By Jordan Jarvis
The Witcher 3 is the capstone of CD Projekt RED’s 3rd person action/adventure Witcher trilogy. Based on Andrej Sapkowski’s Witcher novels, it features a deep role-playing system of mechanics, alongside tense and tactile combat encounters, with a detective mode-style ‘Witcher sense’ that allows for many mysterious investigations. It is set in an expansive, if not sometimes overwhelming open-world, allowing for endless exploration and a massive cache of hidden areas to discover.
Personally I feel that when it comes to gameplay, The Witcher 3 is absolutely unmatched. Don’t get me wrong, this isn’t even close to perfect. Especially with a horse that doesn’t know how to find Geralt, our main protagonist, most of the time; or with Geralt’s sometimes stilted character animations (don’t even get me started on how his jump looks). Exploring the world map of this game can become overwhelming with all the hidden areas to discover. But have no fear, seeking out these hidden spots can yield some of the best loot and gear available in The Witcher 3.
With those things aside, the combat is truly the crown jewel of this game. Witchers are essentially monster hunters, and the veritable palette of monster and human opponents you face in this game will keep you on your toes. CD Projekt has done a tremendous job of adapting Sapkowski’s novels into a video game, and the combat is one of the main reasons why. It takes pieces of Witcher lore from the books and converts them into game mechanics that not only deepen the world-building, but also widen the spectrum of important functions for the player to take control of, further engrossing the player in the role-playing elements of the game. Take for example the pre-battle preparations. Geralt can meditate, restoring alchemical potions and character buffs, while also fast forwarding time, possibly to catch a certain nocturnal monster in the thick of night. There are also many sword oils and decoctions that can greatly strengthen Geralt against certain types of creatures. Besides that, the actual swordfighting is quite a pleasure. Dodging and rolling around enemies feels tight, and gives the player an excellent sense of control over combat encounters.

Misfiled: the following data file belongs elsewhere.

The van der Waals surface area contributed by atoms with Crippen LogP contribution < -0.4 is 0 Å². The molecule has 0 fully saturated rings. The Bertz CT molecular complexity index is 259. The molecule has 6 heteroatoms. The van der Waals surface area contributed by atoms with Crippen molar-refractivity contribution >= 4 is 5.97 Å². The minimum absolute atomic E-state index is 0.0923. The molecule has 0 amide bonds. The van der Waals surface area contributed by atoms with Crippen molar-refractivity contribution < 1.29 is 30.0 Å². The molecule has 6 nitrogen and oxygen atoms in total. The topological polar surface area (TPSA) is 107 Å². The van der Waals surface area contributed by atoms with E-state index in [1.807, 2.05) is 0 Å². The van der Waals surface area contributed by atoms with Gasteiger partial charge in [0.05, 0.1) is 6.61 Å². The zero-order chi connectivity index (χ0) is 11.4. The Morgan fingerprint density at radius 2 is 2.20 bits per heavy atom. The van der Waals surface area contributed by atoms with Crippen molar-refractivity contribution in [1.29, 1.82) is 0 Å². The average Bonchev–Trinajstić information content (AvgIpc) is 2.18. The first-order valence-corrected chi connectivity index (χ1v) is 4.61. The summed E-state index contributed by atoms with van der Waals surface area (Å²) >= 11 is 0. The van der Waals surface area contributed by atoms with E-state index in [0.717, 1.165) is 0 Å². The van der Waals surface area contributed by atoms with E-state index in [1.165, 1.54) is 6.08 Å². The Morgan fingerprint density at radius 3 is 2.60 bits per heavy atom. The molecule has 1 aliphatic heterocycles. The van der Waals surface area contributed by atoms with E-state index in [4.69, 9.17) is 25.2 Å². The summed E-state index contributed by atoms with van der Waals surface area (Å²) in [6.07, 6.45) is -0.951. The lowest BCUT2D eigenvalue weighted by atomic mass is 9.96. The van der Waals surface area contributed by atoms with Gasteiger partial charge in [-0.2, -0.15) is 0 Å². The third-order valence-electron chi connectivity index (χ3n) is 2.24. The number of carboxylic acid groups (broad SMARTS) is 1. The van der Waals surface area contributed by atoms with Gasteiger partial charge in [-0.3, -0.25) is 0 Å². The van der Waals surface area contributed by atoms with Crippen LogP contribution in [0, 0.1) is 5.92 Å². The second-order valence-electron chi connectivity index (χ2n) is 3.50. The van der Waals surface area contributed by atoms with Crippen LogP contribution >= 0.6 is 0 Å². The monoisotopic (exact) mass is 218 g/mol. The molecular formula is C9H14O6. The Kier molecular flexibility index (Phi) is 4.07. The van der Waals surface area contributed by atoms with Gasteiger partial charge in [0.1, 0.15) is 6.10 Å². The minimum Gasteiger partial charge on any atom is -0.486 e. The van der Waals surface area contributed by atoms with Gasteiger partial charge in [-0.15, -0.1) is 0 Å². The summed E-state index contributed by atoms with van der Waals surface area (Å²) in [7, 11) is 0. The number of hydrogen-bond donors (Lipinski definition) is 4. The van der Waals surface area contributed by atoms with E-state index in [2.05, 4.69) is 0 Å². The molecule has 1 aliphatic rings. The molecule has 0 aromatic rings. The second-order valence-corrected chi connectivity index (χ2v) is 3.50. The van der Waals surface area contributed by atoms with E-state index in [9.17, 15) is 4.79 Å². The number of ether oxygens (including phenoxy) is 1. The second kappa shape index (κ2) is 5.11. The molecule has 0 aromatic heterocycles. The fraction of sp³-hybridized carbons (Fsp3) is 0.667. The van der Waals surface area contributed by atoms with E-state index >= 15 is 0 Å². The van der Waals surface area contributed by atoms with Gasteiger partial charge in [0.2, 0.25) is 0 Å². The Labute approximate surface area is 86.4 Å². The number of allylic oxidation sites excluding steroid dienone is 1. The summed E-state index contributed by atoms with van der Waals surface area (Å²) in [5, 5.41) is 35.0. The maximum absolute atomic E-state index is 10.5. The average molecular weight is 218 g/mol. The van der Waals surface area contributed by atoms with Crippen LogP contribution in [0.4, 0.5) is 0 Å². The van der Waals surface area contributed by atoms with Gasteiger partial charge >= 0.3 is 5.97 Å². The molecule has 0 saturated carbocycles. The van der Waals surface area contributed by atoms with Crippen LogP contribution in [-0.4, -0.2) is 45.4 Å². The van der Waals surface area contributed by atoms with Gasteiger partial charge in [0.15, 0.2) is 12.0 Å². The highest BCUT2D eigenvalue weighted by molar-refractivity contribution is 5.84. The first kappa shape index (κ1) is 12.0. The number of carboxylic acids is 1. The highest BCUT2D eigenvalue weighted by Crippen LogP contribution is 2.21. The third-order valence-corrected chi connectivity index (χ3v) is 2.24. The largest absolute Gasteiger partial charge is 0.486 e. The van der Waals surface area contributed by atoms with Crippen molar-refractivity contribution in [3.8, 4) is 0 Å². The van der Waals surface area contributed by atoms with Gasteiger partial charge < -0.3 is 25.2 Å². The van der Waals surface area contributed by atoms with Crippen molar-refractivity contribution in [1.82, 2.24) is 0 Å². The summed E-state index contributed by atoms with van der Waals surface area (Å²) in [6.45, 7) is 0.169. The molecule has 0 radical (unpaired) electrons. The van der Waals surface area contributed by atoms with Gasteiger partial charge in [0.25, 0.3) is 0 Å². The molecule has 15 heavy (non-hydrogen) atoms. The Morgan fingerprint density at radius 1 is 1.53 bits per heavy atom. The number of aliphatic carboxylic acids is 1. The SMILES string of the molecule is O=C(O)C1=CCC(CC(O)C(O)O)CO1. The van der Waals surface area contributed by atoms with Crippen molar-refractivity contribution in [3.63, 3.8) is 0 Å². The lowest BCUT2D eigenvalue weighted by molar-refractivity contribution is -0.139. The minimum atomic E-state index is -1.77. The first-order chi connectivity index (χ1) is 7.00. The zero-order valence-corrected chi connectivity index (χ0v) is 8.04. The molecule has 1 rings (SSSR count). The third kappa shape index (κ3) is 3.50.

The sheer amount of options keep the enemies guessing: Geralt has two types of sword attacks (light and heavy), as well as signs (minor magic spells), a crossbow for staggering foes, and several kinds of bombs to help with many situations. The diverse skill trees and mutagens (skill modifiers) show that The Witcher’s character building system are equally as important as the combat system. These role-playing elements truly engross the player into the character of The Witcher. With all of these systems running at once you might think The Witcher would crash and burn technically, but you’ll be happy to find that The Witcher 3 is a beautiful game that is able to run at 30 frames per second without many hitches at all.
Those that aren’t familiar with the previous Witcher books and games might have a tough time keeping up with all the characters and settings of this epic. However, CD Projekt has done a great job keeping new players in the loop with subtle nods to previous adventures, as well as a thick tome’s worth of character and enemy glossaries that not only helps newcomers, but can also offer secret advice in how to take down your rivals.
The story of the main campaign bridges many years worth of tales told throughout both the games and books. It includes two characters making their first appearance in the games: Ciri and Yennefer. Ciri is the semi-adopted daughter of the constantly quarreling lovers Geralt and Yennefer. Not only that, but Ciri is the Child Of The Elder Blood, meaning she has blood in her veins from an ancient races of elves, that makes her extremely powerful. Due to her special lineage, Ciri is being chased by the Wild Hunt, a group of very powerful elven spectres which ride their boats and horses through the sky bringing bad omens and misfortune to the people of The Witcher’s world. Therefore, most of the game Ciri is on the run from the Wild Hunt, and Geralt is on her trail, trying to catch up with her before the spectres do, so that he might save her.
The story spans about 40-50 hours and encompasses much of the world map. Throughout, you’ll play as both Geralt and Ciri, meeting new characters and rejoining with old ones. Of course I don’t want to spoil too much, but this is a sprawling, epic conclusion to Geralt’s story that can be greatly enjoyed by old fans and new.
Combining all the elements of this game: a world that is fun to explore, a deep combat system, and character progression that draws the player in, I think the Witcher succeeds in almost everything it attempts. Sure it has its shortcomings, but these don’t detract from an epic RPG, the likes of which has never been accomplished before.
-Exploration is a blast (and well rewarded)
-Some of the best swordfighting and combat I have ever had the pleasure of playing
-Character progession and game mechanics which allow the player to feel more involved in the role-playing aspect of this experience
-The size and thickness of the game’s world map can be overwhelming to some
-Stilted character animations
-AI can sometimes be pretty buggy
With that being said: I believe this game has gone BEYOND the realm of exceptional, and has achieved the highest honor which can be bestowed in a Controlled Interests Review: IMMACULATE